Father's argument that the trial court erred in using mother's potential income rather than her actual income is not preserved for our review. In his petition for review of the ALJ's order, father stated that he contested the ALJ's calculation of the nail salon income and the back support amount. He did not raise any issue regarding mother's income, either in the petition for review or at the hearing, so we do not address that issue further. However, father's failure to preserve the claim of error for appeal does not leave him without any avenue for relief. Because we are remanding this case for other reasons, and because that remand will result in a recalculation of father's support obligation, the trial court will have an opportunity on remand to revisit its determination of mother's income and to correct any associated error.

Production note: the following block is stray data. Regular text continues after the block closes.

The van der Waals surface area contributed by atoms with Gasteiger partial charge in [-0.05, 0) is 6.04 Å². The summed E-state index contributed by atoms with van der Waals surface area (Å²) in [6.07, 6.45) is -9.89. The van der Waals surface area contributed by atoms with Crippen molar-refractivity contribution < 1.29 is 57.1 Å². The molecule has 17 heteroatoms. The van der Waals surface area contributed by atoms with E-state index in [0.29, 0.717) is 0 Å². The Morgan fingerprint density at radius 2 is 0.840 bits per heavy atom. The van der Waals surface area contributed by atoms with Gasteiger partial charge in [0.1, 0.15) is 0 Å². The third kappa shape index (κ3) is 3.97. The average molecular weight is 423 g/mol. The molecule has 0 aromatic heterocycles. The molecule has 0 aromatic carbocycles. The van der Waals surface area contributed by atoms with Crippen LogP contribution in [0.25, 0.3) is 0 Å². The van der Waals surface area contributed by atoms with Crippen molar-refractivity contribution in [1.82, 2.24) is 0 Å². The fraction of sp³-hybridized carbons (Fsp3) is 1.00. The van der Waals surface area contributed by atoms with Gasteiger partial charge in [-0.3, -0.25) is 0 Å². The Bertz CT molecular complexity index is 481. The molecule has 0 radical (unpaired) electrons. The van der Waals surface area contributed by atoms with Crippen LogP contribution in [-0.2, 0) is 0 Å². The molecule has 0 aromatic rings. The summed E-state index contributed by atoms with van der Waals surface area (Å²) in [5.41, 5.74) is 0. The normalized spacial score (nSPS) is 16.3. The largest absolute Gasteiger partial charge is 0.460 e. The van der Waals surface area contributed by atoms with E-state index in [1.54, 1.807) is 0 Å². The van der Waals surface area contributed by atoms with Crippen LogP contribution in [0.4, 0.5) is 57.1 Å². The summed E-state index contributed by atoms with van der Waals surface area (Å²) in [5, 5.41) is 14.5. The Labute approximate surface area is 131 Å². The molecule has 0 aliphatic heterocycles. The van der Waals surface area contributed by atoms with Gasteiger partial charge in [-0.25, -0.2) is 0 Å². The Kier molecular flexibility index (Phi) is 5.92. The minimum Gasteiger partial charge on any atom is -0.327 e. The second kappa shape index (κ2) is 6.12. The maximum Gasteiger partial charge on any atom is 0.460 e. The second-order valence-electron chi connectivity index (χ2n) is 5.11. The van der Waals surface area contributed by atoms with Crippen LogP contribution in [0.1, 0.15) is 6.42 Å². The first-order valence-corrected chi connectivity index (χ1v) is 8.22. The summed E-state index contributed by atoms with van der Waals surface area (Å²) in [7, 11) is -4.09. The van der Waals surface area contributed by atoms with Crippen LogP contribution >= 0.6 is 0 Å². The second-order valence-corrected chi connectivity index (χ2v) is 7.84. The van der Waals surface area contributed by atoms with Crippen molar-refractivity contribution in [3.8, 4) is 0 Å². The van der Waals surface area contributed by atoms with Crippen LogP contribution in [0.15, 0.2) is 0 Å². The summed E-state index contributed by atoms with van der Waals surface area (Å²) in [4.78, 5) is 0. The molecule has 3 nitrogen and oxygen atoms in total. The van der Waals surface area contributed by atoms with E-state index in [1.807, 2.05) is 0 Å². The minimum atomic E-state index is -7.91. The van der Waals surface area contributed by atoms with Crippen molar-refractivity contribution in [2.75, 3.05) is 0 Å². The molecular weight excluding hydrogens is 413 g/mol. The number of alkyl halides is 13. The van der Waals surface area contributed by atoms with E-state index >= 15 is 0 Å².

In his fourth assignment of error, father challenges the $150 rebuttal that the trial court imposed after determining the presumed support amount. The court found that the presumed support amount was unjust or inappropriate pursuant to OAR 137–050–0760 (7/1/10), which provides: “The presumed support amount may be rebutted by a finding that sets out the presumed amount, concludes that this amount is unjust or inappropriate, and states the reason the presumed amount is unjust or inappropriate.” See also ORS 25.280 (“[T]he amount of support determined by the [child support formula contained in the guidelines] is presumed to be the correct amount of the obligation. This is a rebuttable presumption and a written finding or a specific finding on the record that the application of the formula would be unjust or inappropriate in a particular case is sufficient to rebut the presumption.”). The court ordered a rebuttal of $150, citing two factors: first, the child's need for treatment for her asthma, which results in uninsured medical expenses, and second, the availability to father of additional resources from his ex-wife. See OAR 137–050–0760(1)(a), (o) (7/1/10) (rebuttal factors to the presumed support amount include “[e]vidence of the other available resources of the parent” and “[t]he extraordinary or diminished needs of the child”). Father argues that the evidence does not support the court's finding that he has access to additional resources from his ex-wife.